Letter to the Editor: We are not the problem!

To the Editor:

I’m writing to correct the misinformation and falsehoods stated by Angie Chambers about the pork industry in her February 7 “We are the problem” letter. As a northeast Iowa pig farmer, I have to stand up for myself and my fellow producers.

The Iowa Pork Producers Association and the Coalition to Support Iowa’s Farmers strongly encourage hog producers to work with Dr. Steve Hoff at Iowa State University to properly site environmentally controlled hog barns. The coalition assists producers with site analysis to consider the location of neighbors, public use areas like parks and lakes, topography and prevailing wind directions. Potential livestock odor can be managed with proper siting and various other solutions.

What’s more, as heavily regulated as the pork industry is in Iowa already, the state requires producers to adhere to additional rules and regulations to build on karst terrain.

More than 40,000 lowans work with pigs on a daily basis and I’m not aware of any reports from the health care industry that environmentally controlled barns have caused anyone any life-threatening health issues. No pig farmers or pig caretakers are complaining that these facilities make them sick. The pork industry is committed to providing a safe work environment! If the producers and caretakers aren’t sick and dying, why would neighbors?

Ms. Chambers tried to blame the pork industry for MRSA (Methicillin-Resistant Staphylococcus aureus). Staphylococcus aureus is a common bacterium found on the skin of people (30% of the population) and animals. The human type can be found in humans and animals and the animal type can be found in animals and humans - it’s ubiquitous. Nasal carriage of Staph aureus is common in people with no contacts with farm animals as well as those people who do work with animals.

According to the CDC, more severe, life-threatening MRSA infections occur most frequently in healthcare settings due to human-associated strains of MRSA. The CDC has not observed a single case of livestock-associated MRSA in its nationwide surveillance.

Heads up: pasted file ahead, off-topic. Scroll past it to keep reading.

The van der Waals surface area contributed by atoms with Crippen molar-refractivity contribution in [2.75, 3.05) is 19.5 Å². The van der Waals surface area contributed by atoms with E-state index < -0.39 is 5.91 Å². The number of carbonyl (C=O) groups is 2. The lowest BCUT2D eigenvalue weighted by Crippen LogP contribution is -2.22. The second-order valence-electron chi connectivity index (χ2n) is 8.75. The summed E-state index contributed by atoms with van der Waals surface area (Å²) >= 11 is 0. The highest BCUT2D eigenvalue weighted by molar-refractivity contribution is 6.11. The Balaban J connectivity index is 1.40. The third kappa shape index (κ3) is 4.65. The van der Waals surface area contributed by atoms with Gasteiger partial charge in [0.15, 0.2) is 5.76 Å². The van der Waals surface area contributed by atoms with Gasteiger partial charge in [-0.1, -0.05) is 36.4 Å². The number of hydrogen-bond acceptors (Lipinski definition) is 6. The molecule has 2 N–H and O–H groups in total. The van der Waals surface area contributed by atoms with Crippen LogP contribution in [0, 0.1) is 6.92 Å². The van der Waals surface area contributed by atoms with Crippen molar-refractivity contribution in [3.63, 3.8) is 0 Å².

The pork industry works closely with public health agencies to address public health concerns. It is our responsibility to not only produce safe and nutritious food, but also to protect public health and the health of the farmers who raise pigs.

As for the antibiotics reference in the letter, the U.S. Food and Drug Administration approves antibiotics for use in food animals to treat illness and prevent disease, which allows pigs to grow better on less feed, resulting in less waste. Antibiotics are used judiciously to help ensure food safety and human health and pig farmers work closely with veterinarians to develop a comprehensive herd health program, which may include antibiotics. More stringent FDA on-farm antibiotic use rules took effect on January 1, 2017, with the Veterinary Feed Directive, which prohibits the use of medically important antibiotics for swine growth promotion.

The U.S. Food and Drug Administration’s 2016 Summary Report on Antimicrobials Sold or Distributed for Use in Food-Producing Animals clearly shows that the overall usage of antibiotics in livestock is the lowest since 2009. According to the USDA’s National Agricultural Statistics reports, America’s pig farmers produced over five million more market hogs in 2016 than in 2009 and market weights increased by 16 pounds in that period. Those figures suggest that today’s pig farmers are using far less total antibiotics per pound of pork produced.

Protecting the environment is one of the ethical principles of pork production. It is illegal for manure to be discharged from an environmentally controlled barn to a body of water in Iowa and the “zero-discharge” law goes above and beyond any federal regulations. Iowa pig farmers are working hard to be part of the water quality solution by adopting numerous conservation practices and investing in continuous improvement programs.

Like all agriculture, science drives the pork industry. Manure is an organic fertilizer that is applied only according to crop needs. The University of Arkansas found that efficiencies of modern pork production enabled pig famers to reduce water use by 41 percent, land use by 78 percent and the carbon footprint by 35 percent between 1959 and 2009. Soil health and water quality are important to all farmers!

The pork industry can demonstrate decades of continuous improvement and farmers are investing in new odor and other technologies and research every year to grow and manage their farms responsibly. We take optimal care of our pigs and we produce safe, affordable and nutritious food in a way that protects and sustains our environment.

Iowa pig farmers care about the same things you do. We want clean air, clean water and quality living too.

Dave Johnson
Howard County

 

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